- As a result of Fahlen, a doctor or health care worker may not need to exhaust all internal review and grievance processes in order to bring a complaint for retaliation. The court held that retaliation for trying to improve the hospital’s quality of car violated fundamental public policies of the State of California.
2. What activities does California state law protect, and to whom do these protection apply?
The broad prohibitions against retaliation codified in Labor Code Section 1102.5 apply to a variety of situations. The law is very broad and may cover complaints that are also covered in other statutes, such as the Health and Safety Code, the worker’s compensation laws, and the prohibitions against reporting illegal discrimination and harassment in Government Code Section 12940, et seq, also known as “FEHA” (The Fair Employment and Housing Act).
The following would be some examples of protected complaints:
- A complaint or report to a government agency, or law enforcement, alleging illegal activities. For example, if an employee complained to an outside government agency that an employer was operating the business in violation of applicable codes, regulations, and statutes, the complaint would be protected and the employee could not be retaliated against by his/her employer for coming forward with the complaint. There is no requirement that the complaint be made to an outside agency. As long as the employee is operating under a good faith belief that the activity is illegal or non-compliant with some rule or regulation, the speech of protected. The employee is not required to prove that the activity actually violated the law.
- Refusing to participate in an activity that would violate state or federal law.
- Disclosing suspected violations of state or federal law to a person with authority over the employee or to a person with the authority to investigate, discover or correct the violation.
Discrimination: It is illegal under California’s Fair Employment and Housing Act (FEHA) to retaliate against any employee for making a complaint alleging discrimination or harassment based on a protected characteristic, such as race, religious creed, color, national origin, ancestry, physical disability, mental disability, medical condition, marital status, sex, age, or sexual orientation. Cal. Gov. Code § 12940. It is also illegal for an employee to retaliate against any employee for filing a complaint, testifying, or assisting in a proceeding under FEHA. FEHA prohibits, among other things, discrimination in employment on the basis of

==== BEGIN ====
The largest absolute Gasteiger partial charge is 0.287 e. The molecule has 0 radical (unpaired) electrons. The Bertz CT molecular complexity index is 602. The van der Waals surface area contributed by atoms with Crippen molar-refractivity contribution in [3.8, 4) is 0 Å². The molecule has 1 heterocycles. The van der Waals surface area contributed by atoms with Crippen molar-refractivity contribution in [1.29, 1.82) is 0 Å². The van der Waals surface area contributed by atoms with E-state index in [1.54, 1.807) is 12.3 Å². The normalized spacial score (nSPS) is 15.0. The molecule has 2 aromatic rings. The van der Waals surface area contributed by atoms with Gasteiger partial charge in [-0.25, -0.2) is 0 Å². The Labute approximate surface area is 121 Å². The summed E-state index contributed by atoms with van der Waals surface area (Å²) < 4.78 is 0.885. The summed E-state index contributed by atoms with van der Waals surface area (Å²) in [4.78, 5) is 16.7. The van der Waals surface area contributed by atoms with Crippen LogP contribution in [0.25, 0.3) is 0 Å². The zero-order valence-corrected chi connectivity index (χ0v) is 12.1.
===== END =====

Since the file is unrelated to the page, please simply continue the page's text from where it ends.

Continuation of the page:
Hazardous Substances: An employer may not retaliate against an employee for filing a complaint, instituting a proceeding, testifying in a proceeding, or exercising a right under California’s Hazardous Substances Information and Training Act. Cal. Lab. Code § 6399.7.
Health Care Facilities: An employee working for a health care provider may not be retaliated against for may not for filing a grievance/complaint, or initiating a government investigation about the operations of the health care provider that relate to patient care, service, treatment or safety. Cal. Health & Safety Code §§ 1278.5, 1432.
Occupational Safety and Health: An employer may not retaliate against an employee for making a complaint (either in writing or orally) to either (1) the California Division of Occupational Safety and Health; (2) any other governmental agency responsible for workplace safety or health; (3) the employer; or (4) the employee’s representative. Further, an employer may not retaliate against an employee for refusing to perform work under conditions in which the violate the health and safety laws. Cal. Lab. Code §§ 6310, 6311.
Workers’ Compensation: An employer many not retaliate against an employee for filing a workers’ compensation claim. An employer who retaliates in this manner is guilty of a misdemeanor. Similarly, an employer may not retaliate against an employee for testifying in a co-worker’s workers’ compensation hearing. Cal. Lab. Code § 132a.